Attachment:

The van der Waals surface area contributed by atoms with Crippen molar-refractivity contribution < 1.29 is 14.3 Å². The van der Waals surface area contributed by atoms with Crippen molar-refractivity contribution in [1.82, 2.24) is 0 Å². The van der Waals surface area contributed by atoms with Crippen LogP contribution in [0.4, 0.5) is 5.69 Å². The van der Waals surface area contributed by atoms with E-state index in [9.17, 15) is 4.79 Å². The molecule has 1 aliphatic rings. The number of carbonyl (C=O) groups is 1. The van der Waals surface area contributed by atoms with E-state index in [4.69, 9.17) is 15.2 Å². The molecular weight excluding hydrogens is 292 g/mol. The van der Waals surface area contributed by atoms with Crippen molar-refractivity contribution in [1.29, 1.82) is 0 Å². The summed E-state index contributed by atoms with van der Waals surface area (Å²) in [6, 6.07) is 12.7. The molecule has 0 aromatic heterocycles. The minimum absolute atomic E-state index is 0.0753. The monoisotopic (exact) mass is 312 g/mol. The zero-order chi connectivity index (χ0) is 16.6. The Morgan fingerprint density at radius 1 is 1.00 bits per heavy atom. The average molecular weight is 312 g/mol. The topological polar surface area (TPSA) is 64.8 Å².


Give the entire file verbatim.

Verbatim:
The van der Waals surface area contributed by atoms with Crippen molar-refractivity contribution < 1.29 is 14.3 Å². The van der Waals surface area contributed by atoms with Crippen molar-refractivity contribution in [1.82, 2.24) is 0 Å². The van der Waals surface area contributed by atoms with Crippen LogP contribution in [0.4, 0.5) is 5.69 Å². The van der Waals surface area contributed by atoms with E-state index in [9.17, 15) is 4.79 Å². The molecule has 1 aliphatic rings. The number of carbonyl (C=O) groups is 1. The van der Waals surface area contributed by atoms with E-state index in [4.69, 9.17) is 15.2 Å². The molecular weight excluding hydrogens is 292 g/mol. The van der Waals surface area contributed by atoms with Crippen molar-refractivity contribution in [1.29, 1.82) is 0 Å². The summed E-state index contributed by atoms with van der Waals surface area (Å²) in [6, 6.07) is 12.7. The molecule has 0 aromatic heterocycles. The minimum absolute atomic E-state index is 0.0753. The monoisotopic (exact) mass is 312 g/mol. The zero-order chi connectivity index (χ0) is 16.6. The Morgan fingerprint density at radius 1 is 1.00 bits per heavy atom. The average molecular weight is 312 g/mol. The topological polar surface area (TPSA) is 64.8 Å².